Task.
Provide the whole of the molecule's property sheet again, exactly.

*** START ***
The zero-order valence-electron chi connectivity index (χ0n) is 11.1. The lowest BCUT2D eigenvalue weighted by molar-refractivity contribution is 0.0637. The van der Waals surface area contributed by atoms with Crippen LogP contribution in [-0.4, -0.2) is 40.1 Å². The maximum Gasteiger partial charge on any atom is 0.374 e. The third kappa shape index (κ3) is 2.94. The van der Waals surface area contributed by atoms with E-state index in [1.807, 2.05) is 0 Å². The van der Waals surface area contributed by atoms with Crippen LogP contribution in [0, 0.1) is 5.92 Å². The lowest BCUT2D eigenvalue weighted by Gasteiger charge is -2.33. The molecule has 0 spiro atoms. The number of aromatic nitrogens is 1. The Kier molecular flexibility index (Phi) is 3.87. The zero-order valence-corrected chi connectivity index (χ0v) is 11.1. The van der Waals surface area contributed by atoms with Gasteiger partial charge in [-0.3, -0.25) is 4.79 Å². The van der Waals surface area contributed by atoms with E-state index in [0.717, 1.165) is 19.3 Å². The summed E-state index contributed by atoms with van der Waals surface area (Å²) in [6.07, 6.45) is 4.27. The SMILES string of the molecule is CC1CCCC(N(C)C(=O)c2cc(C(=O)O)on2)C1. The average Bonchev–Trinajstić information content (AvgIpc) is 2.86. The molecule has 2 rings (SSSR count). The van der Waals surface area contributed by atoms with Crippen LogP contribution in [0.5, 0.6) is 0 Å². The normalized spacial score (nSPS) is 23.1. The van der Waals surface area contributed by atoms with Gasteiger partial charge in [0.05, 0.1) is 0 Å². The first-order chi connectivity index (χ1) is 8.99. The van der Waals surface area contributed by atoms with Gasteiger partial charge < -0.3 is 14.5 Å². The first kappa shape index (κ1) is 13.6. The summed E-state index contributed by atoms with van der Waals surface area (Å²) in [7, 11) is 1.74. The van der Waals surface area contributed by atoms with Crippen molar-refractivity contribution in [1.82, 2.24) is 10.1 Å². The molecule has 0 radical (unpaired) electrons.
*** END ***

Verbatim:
The zero-order valence-electron chi connectivity index (χ0n) is 11.1. The lowest BCUT2D eigenvalue weighted by molar-refractivity contribution is 0.0637. The van der Waals surface area contributed by atoms with Crippen LogP contribution in [-0.4, -0.2) is 40.1 Å². The maximum Gasteiger partial charge on any atom is 0.374 e. The third kappa shape index (κ3) is 2.94. The van der Waals surface area contributed by atoms with E-state index in [1.807, 2.05) is 0 Å². The van der Waals surface area contributed by atoms with Crippen LogP contribution in [0, 0.1) is 5.92 Å². The lowest BCUT2D eigenvalue weighted by Gasteiger charge is -2.33. The molecule has 0 spiro atoms. The number of aromatic nitrogens is 1. The Kier molecular flexibility index (Phi) is 3.87. The zero-order valence-corrected chi connectivity index (χ0v) is 11.1. The van der Waals surface area contributed by atoms with Gasteiger partial charge in [-0.3, -0.25) is 4.79 Å². The van der Waals surface area contributed by atoms with E-state index in [0.717, 1.165) is 19.3 Å². The summed E-state index contributed by atoms with van der Waals surface area (Å²) in [6.07, 6.45) is 4.27. The SMILES string of the molecule is CC1CCCC(N(C)C(=O)c2cc(C(=O)O)on2)C1. The average Bonchev–Trinajstić information content (AvgIpc) is 2.86. The molecule has 2 rings (SSSR count). The van der Waals surface area contributed by atoms with Crippen LogP contribution in [0.5, 0.6) is 0 Å². The normalized spacial score (nSPS) is 23.1. The van der Waals surface area contributed by atoms with Gasteiger partial charge in [0.05, 0.1) is 0 Å². The first-order chi connectivity index (χ1) is 8.99. The van der Waals surface area contributed by atoms with Gasteiger partial charge < -0.3 is 14.5 Å². The first kappa shape index (κ1) is 13.6. The summed E-state index contributed by atoms with van der Waals surface area (Å²) in [7, 11) is 1.74. The van der Waals surface area contributed by atoms with Crippen molar-refractivity contribution in [1.82, 2.24) is 10.1 Å². The molecule has 0 radical (unpaired) electrons.